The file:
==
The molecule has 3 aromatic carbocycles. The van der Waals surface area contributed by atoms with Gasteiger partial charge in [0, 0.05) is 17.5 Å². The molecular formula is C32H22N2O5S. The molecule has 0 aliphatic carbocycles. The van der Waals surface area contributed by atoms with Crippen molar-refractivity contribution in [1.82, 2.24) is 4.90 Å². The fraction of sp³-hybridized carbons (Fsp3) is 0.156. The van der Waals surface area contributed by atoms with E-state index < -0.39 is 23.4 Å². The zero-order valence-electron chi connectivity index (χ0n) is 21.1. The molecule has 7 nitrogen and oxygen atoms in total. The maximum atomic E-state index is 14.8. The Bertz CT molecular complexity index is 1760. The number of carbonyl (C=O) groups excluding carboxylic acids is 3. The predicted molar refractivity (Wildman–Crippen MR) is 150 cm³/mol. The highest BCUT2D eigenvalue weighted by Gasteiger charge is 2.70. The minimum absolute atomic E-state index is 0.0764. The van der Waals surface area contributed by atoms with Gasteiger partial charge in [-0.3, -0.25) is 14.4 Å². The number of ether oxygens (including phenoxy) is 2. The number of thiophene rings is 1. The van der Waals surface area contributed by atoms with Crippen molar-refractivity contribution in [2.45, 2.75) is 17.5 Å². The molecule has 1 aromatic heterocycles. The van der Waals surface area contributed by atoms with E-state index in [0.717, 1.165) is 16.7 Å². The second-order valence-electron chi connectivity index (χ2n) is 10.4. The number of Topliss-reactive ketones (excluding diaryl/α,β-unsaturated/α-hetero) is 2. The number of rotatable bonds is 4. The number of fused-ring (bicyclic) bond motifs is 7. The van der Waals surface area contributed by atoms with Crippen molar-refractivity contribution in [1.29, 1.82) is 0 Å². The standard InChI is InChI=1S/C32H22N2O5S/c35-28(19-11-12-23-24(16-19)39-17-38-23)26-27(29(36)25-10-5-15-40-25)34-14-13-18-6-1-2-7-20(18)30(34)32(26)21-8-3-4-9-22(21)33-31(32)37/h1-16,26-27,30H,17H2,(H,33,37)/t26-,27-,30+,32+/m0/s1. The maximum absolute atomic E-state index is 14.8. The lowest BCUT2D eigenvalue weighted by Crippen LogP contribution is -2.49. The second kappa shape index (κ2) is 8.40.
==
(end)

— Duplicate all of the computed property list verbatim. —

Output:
The molecule has 3 aromatic carbocycles. The van der Waals surface area contributed by atoms with Gasteiger partial charge in [0, 0.05) is 17.5 Å². The molecular formula is C32H22N2O5S. The molecule has 0 aliphatic carbocycles. The van der Waals surface area contributed by atoms with Crippen molar-refractivity contribution in [1.82, 2.24) is 4.90 Å². The fraction of sp³-hybridized carbons (Fsp3) is 0.156. The van der Waals surface area contributed by atoms with E-state index < -0.39 is 23.4 Å². The zero-order valence-electron chi connectivity index (χ0n) is 21.1. The molecule has 7 nitrogen and oxygen atoms in total. The maximum atomic E-state index is 14.8. The Bertz CT molecular complexity index is 1760. The number of carbonyl (C=O) groups excluding carboxylic acids is 3. The predicted molar refractivity (Wildman–Crippen MR) is 150 cm³/mol. The highest BCUT2D eigenvalue weighted by Gasteiger charge is 2.70. The minimum absolute atomic E-state index is 0.0764. The van der Waals surface area contributed by atoms with Gasteiger partial charge in [-0.3, -0.25) is 14.4 Å². The number of ether oxygens (including phenoxy) is 2. The number of thiophene rings is 1. The van der Waals surface area contributed by atoms with Crippen molar-refractivity contribution in [2.45, 2.75) is 17.5 Å². The molecule has 1 aromatic heterocycles. The van der Waals surface area contributed by atoms with E-state index in [0.717, 1.165) is 16.7 Å². The second-order valence-electron chi connectivity index (χ2n) is 10.4. The number of Topliss-reactive ketones (excluding diaryl/α,β-unsaturated/α-hetero) is 2. The number of rotatable bonds is 4. The number of fused-ring (bicyclic) bond motifs is 7. The van der Waals surface area contributed by atoms with Crippen molar-refractivity contribution in [1.29, 1.82) is 0 Å². The standard InChI is InChI=1S/C32H22N2O5S/c35-28(19-11-12-23-24(16-19)39-17-38-23)26-27(29(36)25-10-5-15-40-25)34-14-13-18-6-1-2-7-20(18)30(34)32(26)21-8-3-4-9-22(21)33-31(32)37/h1-16,26-27,30H,17H2,(H,33,37)/t26-,27-,30+,32+/m0/s1. The maximum absolute atomic E-state index is 14.8. The lowest BCUT2D eigenvalue weighted by Crippen LogP contribution is -2.49. The second kappa shape index (κ2) is 8.40.